The vitality of preterm infants should be assessed with an Apgar score, a tool used to measure the health of newborns immediately after birth. That is the conclusion by researchers at Karolinska Institutet in Sweden who in a large observational study examined the value of Apgar scores for preterm infants. The findings are published in the New England Journal of Medicine.
The so-called Apgar score has been used since the 1950s to quickly assess the vitality of the infant soon after birth. Doctors and midwifes measure five parameters in the infant—heart activity, respiration, muscle tone, irritability and color—and give each parameter a score from 0-2. The total score can thus range from 0 to 10, where a higher number indicates better health and a greater chance of survival.
However, some have questioned the value of the Apgar score in preterm infants, since the immaturity of these infants may lead to lower scores compared with infants born at term. Therefore, the researchers in this study wanted to find out if the Apgar score could be used to predict the mortality risk of preterm infants during the first four weeks of life (the neonatal period).
Using Swedish nationwide register data, the researchers studied 113,000 non-malformed infants born after 22 to 36 weeks of pregnancy in the years 1992-2016. The risk of neonatal mortality was calculated for Apgar scores at five and ten minutes after birth, and separate analyses were performed for infants born at 22-24, 25-27, 28-31, 32-34 and 35-36 gestational weeks.
Lower Apgar score increased risk of neonatal death
A total of 1,986 (1.8 percent) preterm infants died in the neonatal period. As expected, the neonatal death rate sharply increased with shorter pregnancy length, from 0.2 percent for infants born at 36 weeks to 76.5 percent for those born at 22 weeks. Regardless of pregnancy length, the risk of neonatal death increased with a lower Apgar score. For children born very prematurely, a lower Apgar score significantly increased the absolute risk of neonatal mortality. Even a slight increase in Apgar score from five to ten minutes after birth was associated with a lower risk of neonatal death.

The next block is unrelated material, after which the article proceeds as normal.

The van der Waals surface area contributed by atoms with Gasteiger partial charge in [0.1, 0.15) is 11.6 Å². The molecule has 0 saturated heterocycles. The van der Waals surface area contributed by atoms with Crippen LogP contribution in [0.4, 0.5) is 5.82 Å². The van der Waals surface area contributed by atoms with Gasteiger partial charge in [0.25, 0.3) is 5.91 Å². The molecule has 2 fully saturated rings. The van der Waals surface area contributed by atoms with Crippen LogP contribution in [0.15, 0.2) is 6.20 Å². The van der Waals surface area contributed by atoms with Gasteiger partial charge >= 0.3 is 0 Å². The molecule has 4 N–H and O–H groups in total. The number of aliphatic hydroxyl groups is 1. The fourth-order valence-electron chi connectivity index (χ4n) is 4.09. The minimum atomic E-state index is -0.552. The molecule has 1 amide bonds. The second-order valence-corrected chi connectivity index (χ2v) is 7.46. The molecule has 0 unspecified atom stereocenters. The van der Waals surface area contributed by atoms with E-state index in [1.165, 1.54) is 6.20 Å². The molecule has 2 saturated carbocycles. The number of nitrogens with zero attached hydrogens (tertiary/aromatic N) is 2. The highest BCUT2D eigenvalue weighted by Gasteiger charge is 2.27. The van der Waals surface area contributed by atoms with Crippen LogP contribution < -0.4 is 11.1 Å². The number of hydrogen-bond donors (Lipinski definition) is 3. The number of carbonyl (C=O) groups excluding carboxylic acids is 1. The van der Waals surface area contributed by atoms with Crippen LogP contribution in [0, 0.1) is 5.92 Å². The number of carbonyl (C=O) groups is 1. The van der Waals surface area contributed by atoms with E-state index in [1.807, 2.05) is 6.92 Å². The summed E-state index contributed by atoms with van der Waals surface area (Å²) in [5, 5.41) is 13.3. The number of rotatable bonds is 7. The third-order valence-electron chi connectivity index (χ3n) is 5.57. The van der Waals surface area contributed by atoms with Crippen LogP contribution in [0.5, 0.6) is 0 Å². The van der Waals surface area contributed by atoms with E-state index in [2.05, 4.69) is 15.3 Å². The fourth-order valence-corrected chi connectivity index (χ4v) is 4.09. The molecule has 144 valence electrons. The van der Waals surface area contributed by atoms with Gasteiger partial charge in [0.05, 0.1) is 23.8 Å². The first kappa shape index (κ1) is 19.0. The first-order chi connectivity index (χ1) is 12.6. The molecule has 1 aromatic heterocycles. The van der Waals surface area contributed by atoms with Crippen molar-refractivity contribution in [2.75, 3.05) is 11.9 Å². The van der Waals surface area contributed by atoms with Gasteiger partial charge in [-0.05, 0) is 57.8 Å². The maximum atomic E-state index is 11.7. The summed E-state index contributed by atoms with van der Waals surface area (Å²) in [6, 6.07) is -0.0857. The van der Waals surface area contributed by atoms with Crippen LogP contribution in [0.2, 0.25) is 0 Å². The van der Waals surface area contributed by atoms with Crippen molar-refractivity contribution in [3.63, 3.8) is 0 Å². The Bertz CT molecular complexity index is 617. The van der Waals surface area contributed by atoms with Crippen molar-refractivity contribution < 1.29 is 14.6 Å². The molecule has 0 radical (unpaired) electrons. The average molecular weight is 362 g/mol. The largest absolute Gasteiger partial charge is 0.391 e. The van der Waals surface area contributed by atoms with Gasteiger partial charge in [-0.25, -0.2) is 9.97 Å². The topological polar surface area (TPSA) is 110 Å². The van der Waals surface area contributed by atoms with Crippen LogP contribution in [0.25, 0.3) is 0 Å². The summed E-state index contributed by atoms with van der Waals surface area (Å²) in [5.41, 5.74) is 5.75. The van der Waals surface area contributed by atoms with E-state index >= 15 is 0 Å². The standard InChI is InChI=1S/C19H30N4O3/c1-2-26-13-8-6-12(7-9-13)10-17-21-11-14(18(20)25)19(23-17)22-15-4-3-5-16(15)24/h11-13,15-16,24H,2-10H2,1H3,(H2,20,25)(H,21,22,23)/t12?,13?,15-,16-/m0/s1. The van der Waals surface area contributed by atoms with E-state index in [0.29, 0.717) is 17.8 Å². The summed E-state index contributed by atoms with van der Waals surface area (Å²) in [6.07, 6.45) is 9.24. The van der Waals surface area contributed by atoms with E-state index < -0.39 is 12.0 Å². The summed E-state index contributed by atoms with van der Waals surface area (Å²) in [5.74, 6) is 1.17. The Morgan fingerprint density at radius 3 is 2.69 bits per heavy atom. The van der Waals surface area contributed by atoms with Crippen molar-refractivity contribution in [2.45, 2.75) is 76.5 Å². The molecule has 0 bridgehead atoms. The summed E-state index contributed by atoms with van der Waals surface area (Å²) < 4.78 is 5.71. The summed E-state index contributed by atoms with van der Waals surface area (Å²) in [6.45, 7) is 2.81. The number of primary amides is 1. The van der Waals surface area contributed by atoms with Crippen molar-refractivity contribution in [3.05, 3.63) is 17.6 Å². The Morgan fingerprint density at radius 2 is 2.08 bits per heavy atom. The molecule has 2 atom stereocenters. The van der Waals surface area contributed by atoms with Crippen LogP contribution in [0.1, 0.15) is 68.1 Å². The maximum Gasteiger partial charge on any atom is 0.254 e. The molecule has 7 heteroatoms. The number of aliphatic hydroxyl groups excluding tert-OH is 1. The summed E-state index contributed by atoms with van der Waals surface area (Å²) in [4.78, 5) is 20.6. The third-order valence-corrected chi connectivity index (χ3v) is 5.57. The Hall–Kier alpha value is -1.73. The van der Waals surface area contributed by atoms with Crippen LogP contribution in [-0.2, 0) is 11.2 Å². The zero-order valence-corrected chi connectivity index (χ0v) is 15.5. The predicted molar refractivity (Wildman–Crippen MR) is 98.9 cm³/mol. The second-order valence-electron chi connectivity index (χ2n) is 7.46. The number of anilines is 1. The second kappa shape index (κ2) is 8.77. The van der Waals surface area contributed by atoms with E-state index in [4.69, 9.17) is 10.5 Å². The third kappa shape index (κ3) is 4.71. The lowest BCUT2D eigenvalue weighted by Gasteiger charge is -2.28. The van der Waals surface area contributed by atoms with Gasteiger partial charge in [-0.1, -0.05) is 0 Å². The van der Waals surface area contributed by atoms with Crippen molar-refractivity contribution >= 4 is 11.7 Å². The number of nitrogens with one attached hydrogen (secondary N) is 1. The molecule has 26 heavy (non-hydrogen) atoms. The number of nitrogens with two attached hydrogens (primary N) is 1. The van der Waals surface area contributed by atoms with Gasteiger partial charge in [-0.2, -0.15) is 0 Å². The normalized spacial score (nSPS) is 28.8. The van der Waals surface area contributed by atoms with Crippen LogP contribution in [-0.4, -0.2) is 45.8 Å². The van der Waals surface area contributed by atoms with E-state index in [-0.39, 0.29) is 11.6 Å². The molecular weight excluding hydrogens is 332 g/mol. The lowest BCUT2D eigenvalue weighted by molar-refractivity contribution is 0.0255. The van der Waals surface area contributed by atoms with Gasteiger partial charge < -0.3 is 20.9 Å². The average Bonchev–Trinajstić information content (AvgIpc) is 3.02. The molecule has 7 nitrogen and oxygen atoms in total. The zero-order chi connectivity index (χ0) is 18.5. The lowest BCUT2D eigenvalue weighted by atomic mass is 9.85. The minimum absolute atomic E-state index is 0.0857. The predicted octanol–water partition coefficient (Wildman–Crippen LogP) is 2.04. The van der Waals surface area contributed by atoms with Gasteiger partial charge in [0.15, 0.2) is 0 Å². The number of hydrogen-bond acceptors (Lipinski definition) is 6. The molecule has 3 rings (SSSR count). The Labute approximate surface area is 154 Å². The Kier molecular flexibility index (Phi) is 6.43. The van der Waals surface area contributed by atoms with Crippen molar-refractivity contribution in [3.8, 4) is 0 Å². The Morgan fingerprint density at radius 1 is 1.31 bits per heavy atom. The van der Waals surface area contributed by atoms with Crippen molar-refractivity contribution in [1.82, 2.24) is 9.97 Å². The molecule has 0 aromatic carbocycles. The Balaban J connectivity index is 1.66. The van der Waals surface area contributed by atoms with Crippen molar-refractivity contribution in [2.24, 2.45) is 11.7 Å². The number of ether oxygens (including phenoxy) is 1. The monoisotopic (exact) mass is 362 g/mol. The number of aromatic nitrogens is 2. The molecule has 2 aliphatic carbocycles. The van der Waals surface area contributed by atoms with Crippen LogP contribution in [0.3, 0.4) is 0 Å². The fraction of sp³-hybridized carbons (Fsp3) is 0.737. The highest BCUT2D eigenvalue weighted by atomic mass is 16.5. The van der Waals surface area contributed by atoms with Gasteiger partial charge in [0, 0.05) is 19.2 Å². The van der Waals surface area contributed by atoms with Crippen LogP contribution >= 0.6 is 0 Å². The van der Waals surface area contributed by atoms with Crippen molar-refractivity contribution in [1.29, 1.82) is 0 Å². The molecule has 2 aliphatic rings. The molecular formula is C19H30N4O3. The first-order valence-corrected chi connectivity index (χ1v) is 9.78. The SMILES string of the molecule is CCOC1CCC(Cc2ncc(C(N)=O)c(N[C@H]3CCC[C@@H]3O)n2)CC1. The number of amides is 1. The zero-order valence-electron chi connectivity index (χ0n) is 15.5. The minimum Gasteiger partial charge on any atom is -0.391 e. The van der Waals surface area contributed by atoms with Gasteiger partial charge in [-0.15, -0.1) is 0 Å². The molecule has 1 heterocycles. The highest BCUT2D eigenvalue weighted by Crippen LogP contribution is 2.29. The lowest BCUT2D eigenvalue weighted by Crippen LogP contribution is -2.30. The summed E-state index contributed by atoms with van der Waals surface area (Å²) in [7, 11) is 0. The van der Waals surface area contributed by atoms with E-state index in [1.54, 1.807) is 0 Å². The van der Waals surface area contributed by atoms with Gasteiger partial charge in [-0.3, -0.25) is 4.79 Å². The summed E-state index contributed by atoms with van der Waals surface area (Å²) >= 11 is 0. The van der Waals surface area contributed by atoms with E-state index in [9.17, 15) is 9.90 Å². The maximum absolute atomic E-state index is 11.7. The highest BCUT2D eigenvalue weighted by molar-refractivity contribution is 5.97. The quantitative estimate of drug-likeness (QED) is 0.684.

“Our results show the importance of registering Apgar score also in preterm infants,” says Sven Cnattingius, senior professor at the Department of Medicine, Solna, Karolinska Institutet, and the study’s corresponding author. “It is important that infants with reduced scores receive full clinical attention regardless of gestational age.”
“Heart activity and breathing are the cornerstones of the Apgar assessment,” says co-author Stefan Johansson, associate professor at the Department of Medicine, Solna, Karolinska Institutet and neonatologist at the Sachsska children and youth hospital in Stockholm. “Our research indicates that the chance of survival increases the better you are at stabilizing the premature baby’s circulation and breathing immediately after birth.”
The researchers considered several confounding factors that could impact the outcome, including the mother’s age, smoking, weight, blood-pressure, infant’s mode of delivery and year of birth. The researchers note that the study is based on Swedish conditions and that the results may be different in other countries.
Best available tool
“Although it is frustrating that we usually cannot pinpoint the causes of a reduced Apgar score, we need to embrace that the score is, independent of gestational age, the best available tool we have to evaluate the newborn’s health in the delivery room,” says Neda Razaz, assistant professor in the same department.
Around 115,000 non-malformed children are born in Sweden annually, and slightly more than 5 percent are born preterm. Of these, around 150 children die during the neonatal period, of which around 100 are born preterm.
The study was funded by grants from the Swedish Research Council for Health, Working Life and Welfare and by Karolinska Institutet’s Distinguished Professor Award to Sven Cnattingius.
“Apgar score and neonatal mortality risk in preterm infants,” Cnattingius S, Johansson S, Razaz N., New England Journal of Medicine, online July 1, 2020, doi: 10.1056/NEJMoa1915075